The Paul Good Papers

Deanna Bowen and Russell Bennett, Paul Good/Robert Shelton Character Study, Daily live rehearsal. Approx. 30 minutes, Based on transcript from Good/Shelton interview c. February 1964

Deanna Bowen, The Vancouver Sun., Wednesday February 5, 1964, p. 3, 78.7 x 101.6 cm archival inkjet on photo paper, 2012

mage from 'We Got Nothing to Hide’, Harold H. Martin & Kenneth Fairly, original photography by Lynn Pelham., Saturday Evening Post, January 30, 1965

The Paul Good Papers, Installation view at Gallery 44

The Paul Good Papers, In the vitrines at Gallery 44

The Paul Good Papers

Thursday, April 5, 2012 to Saturday, April 21, 2012
Opening Reception:
April 5,
6:00PM to 9:00PM
About the Exhibition: 

In partnership, Gallery 44 and the Images Festival have commissioned Toronto based artist Deanna Bowen to develop a project in residence at Gallery 44.

The Paul Good Papers is an interdisciplinary project based on Bowen’s research into the third wave Ku Klux Klan and its connections to Canada. Between April 5 and 21 at Gallery 44, Bowen and actor Russell Bennett will be staging a series of performances to reanimate a revealing audio-recorded interview between veteran broadcast reporter Paul Good and Robert Shelton, the Imperial Wizard of the United Klans of America Inc. Bowen and Bennett's daily performances will be photographed, printed, and presented at Gallery 44 over the course of the two-week exhibition and residency. Daily performances begin at 1pm.

The Paul Good Papers also includes the premiere presentation of a 24-minute looping video projection based on Good's recording of school integration attempts in Notasulga, AL in February 1964. The work exposes the Klan's involvement and opposition to Notasulga school integration attempts by highlighting the beating of novice broadcast reporter Vernon Merritt III. A series of related photographs and reproductions provide additional contextual framing about the Notasulga events, whilst simultaneously framing the seemingly isolated American incident within Canadian current events.

A performance will take place at Gallery 44 each day at 1 pm

Bowen’s work centres on themes of African American/Canadian memory, trauma and autobiography. Her most recent work consists of ongoing archival research into civil rights history, activism and the migration of African Americans from the southern United States into Canada. Eschewing the familiar photographic and filmed images of the time period, Bowen's new project will create a work that instead relies on audio recordings by journalists in Alabama in the 1960s and live re-enactments to analyze and retell these histories.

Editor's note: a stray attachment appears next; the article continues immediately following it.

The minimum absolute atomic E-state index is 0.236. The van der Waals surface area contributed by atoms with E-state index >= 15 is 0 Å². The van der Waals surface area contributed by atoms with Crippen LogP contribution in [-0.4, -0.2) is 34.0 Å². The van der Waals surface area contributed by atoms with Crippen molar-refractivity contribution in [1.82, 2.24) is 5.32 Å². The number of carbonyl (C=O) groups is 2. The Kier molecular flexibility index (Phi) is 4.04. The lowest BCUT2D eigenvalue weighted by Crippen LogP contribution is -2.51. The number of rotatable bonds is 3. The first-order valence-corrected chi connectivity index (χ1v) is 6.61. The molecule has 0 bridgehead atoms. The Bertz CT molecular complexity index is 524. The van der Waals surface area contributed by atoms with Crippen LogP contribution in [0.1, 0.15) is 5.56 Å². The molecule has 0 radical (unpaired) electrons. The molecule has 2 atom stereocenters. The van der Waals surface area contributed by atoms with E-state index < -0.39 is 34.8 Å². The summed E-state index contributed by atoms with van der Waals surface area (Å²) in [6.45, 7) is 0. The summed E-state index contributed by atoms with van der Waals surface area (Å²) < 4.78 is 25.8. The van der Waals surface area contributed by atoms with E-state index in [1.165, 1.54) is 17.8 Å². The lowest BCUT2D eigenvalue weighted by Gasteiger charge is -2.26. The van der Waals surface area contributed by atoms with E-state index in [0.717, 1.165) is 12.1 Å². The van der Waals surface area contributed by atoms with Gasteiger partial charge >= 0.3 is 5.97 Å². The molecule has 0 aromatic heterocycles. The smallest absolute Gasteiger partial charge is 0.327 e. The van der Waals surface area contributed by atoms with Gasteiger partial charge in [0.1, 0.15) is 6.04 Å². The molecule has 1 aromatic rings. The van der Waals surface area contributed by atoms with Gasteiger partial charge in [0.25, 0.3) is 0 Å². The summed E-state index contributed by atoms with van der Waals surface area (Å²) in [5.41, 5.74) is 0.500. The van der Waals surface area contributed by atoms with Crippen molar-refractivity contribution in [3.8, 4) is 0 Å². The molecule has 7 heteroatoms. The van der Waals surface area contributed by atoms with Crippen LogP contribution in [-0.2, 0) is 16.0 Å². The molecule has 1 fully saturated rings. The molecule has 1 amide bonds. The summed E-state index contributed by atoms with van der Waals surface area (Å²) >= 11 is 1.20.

Deanna Bowen will read from Elizabeth Alexander’s Can you be BLACK and Look at This?”: Reading the Rodney King Video(s)in a related reading event presented in collaboration with No Reading After the Internet. Co-facilitated by Bowen and cheyanne turions,the open format discussion will take place at 204 Spadina Ave on April 3 at 7pm. Bowen will read segments of Alexander's text and pose initial questions aboutthe potential that arises from the re-examination of difficult histories.  

Artist Biography: 

Deanna Bowen is a Toronto-based interdisciplinary artist whose practice examines race, migration, historical writing and authorship. Bowen makes use of a repertoire of artistic gestures in order to define the Black body and trace its presence and movement in place and time. In recent years, Bowen’s work has involved rigorous examination of her family lineage and their connections to the Black Prairie pioneers of Alberta and Saskatchewan, the Creek Negroes and All-Black towns of Oklahoma, the extended Kentucky/Kansas Exoduster migrations and the Ku Klux Klan. She has received several awards in support of her artistic practice including 2017 Canada Council New Chapter and Ontario Arts Council Media Arts production grants, a 2016 Guggenheim Fellowship and the 2014 William H. Johnson Prize. She has exhibited at the Royal Ontario Museum of Art, Toronto (2017); the Art Museum at the University of Toronto (2016); the Institute of Contemporary Art at the University of Pennsylvania, Philadelphia (2015); McMaster Museum of Art, Hamilton (2015 – 14) and the Art Gallery of York University, Toronto (2013).